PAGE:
'Lungdon' by Edward Carey: EW review
Like just about everyone else in his family, Clod Iremonger has the ability to control objects, although he hasn’t yet figured out exactly why. Things are wont to move of their own accord when an Iremonger is around, and the people standing near them have a tendency to disappear, only to have new things, like music stands or matchboxes, appear in the places they were last seen. It’s a sickness that follows the family no matter where they go, and soon all of London will be nothing but a graveyard of rubbish if Clod and his ladylove, Lucy Pennant, can’t stop it.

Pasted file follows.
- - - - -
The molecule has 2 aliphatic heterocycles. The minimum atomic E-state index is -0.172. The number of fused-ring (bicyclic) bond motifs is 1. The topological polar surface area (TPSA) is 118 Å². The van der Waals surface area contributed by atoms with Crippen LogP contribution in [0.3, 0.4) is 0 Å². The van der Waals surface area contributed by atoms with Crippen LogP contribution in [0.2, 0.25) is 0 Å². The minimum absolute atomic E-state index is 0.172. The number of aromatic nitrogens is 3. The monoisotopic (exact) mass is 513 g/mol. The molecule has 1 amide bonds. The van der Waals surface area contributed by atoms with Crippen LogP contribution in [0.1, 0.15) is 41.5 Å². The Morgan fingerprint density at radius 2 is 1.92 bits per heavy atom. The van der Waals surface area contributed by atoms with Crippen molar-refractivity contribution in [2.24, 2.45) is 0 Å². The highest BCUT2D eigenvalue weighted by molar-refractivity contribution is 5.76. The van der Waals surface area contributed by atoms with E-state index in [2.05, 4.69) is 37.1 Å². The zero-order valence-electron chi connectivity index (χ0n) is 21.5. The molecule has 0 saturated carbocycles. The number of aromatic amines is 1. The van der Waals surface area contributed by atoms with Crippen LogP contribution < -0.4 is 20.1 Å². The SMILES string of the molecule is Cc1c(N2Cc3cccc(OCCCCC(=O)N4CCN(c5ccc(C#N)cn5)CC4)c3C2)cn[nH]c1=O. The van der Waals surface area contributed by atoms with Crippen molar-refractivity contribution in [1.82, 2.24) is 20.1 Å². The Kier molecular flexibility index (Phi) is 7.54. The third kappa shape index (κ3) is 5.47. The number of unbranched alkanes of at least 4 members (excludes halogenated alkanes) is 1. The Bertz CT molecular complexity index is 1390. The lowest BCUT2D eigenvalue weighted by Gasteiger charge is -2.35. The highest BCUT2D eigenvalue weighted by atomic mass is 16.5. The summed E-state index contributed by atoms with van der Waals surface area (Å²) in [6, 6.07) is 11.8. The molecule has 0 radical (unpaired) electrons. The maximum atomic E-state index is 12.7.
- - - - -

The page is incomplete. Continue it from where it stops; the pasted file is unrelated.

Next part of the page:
Lungdon, the third and final installment in the Iremonger series, is by turns humorous, confounding, and stressful. It’s also long—excessively so. Feel free to skip pages here and there, like the three dedicated to a dramatic soliloquy in which Clod individually calls what must be every single object in London to his aid. B+
Lungdon: Book Three